Lennar Homes posted higher revenue and income for the fourth quarter of 2018, but new home sales and orders for Lennar missed analyst estimates. Accounting for Lennar’s absorption of CalAtlantic the company’s 14,154 home sales still fell short of analyst estimates for 14,485. The bigger concern for Lennar is likely the 5 percent miss on orders which came in at 10,611 instead of the analyst estimate of 11,774.

Lennar’s gross margin on home sales for the quarter fell from 22.4% to 21.4% Operating margin softened to 13.5% Revenues for the quarter were bolstered by a 9 percent increase in Lennar’s average selling price which posted at $421,000, up from $387,000 a year ago. Sales incentives rose $1500 to $25,000 per home delivered in Q4.

Lennar delivered 1913 homes during the quarter in Texas at an average price of $323,000. New orders for Texas posted at 1449 at an average price of $319,000. The modest 12 percent year-over-year increase in Texas orders was less than the 27 percent rise in deliveries. Both of those numbers could look worse once we get a realistic year-over-year comparison with Lennar and CalAtlatic operations fully consolidated.

Lennar’s tax benefit from the corporate giveway program known as the Tax Cut & Jobs Act brought Lennar’s effective tax rate in Q4 2018 down to 23 percent, compared to a 34.7 percent tax rate in 2017. During the quarter Lennar repurchased six million shares of common stock at roughly $41.63 per share for a total expense of roughly $250 million.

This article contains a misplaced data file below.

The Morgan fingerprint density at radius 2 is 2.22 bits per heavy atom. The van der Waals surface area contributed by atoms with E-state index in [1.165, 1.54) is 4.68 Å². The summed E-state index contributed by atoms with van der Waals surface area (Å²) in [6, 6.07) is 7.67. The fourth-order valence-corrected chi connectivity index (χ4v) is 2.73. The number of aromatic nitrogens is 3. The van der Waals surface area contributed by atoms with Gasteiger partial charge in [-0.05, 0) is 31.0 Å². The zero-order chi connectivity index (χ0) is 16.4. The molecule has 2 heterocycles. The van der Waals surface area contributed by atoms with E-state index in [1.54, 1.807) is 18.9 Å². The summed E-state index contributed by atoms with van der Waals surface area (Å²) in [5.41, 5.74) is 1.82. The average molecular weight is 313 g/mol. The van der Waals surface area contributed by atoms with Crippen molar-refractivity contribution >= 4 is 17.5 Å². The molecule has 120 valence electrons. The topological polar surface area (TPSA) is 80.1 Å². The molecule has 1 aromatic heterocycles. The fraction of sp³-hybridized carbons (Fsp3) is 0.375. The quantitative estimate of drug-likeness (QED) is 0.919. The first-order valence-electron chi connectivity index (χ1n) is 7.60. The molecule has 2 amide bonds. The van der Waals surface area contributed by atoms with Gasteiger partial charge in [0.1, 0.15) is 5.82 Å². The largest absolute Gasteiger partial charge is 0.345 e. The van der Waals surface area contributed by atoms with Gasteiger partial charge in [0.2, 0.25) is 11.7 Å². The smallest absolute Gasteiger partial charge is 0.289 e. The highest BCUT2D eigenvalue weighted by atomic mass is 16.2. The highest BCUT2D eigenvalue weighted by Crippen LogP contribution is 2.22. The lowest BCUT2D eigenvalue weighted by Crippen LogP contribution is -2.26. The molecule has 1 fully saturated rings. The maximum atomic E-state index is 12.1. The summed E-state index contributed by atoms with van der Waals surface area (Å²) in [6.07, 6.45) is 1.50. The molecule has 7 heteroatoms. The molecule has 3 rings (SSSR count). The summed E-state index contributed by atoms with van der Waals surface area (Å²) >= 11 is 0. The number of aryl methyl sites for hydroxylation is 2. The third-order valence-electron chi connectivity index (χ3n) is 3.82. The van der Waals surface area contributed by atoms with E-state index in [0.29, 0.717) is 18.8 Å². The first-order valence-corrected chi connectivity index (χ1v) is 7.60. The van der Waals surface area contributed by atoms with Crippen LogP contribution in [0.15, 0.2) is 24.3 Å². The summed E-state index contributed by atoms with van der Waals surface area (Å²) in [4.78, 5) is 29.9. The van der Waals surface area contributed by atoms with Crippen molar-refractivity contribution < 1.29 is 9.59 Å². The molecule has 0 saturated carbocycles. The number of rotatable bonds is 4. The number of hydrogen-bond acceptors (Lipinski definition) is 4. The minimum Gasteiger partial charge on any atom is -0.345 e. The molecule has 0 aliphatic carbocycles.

Lennar’s chairman, Stuart Miller, suggested decline in demand for new homes was temporary…

“We continue to believe that the housing market is adjusting to a temporary disconnect between sales prices and buyer expectations.”

He might want to check with FOMC officials on that one. As long as the Fed continues to shrink that massive balance sheet, demand for expensive assets is likely going to continue to suffer. This is something KB Home actually confirmed with their Q4 earnings release  today, reporting the company stands ready to add more smaller, less expensive homes to its product mix in 2019.

“We have taken proactive steps to reposition many of our existing and future communities to make our product more affordable. Our business model enables us to efficiently move with demand, leveraging our existing plan series to add smaller square footage options to our communities, and adjusting the specification levels within our homes.” KB CEO Jeffrey Mezger

KB reported flat sales for the fourth quarter (not including December) with average new home selling prices that were 5 percent lower than a year ago. KB’s net orders for the latest quarter fell 12 percent even with lower prices, and Q4 net order value for KB declined 21 percent. Not exactly inspiring demand considering KB’s average community count was slightly higher for the quarter.

It is worth noting that both Lennar and KB Home’s fiscal fourth quarters ended in November. We won’t see the full effect of the December swoon in the markets until they release first quarter 2019 results.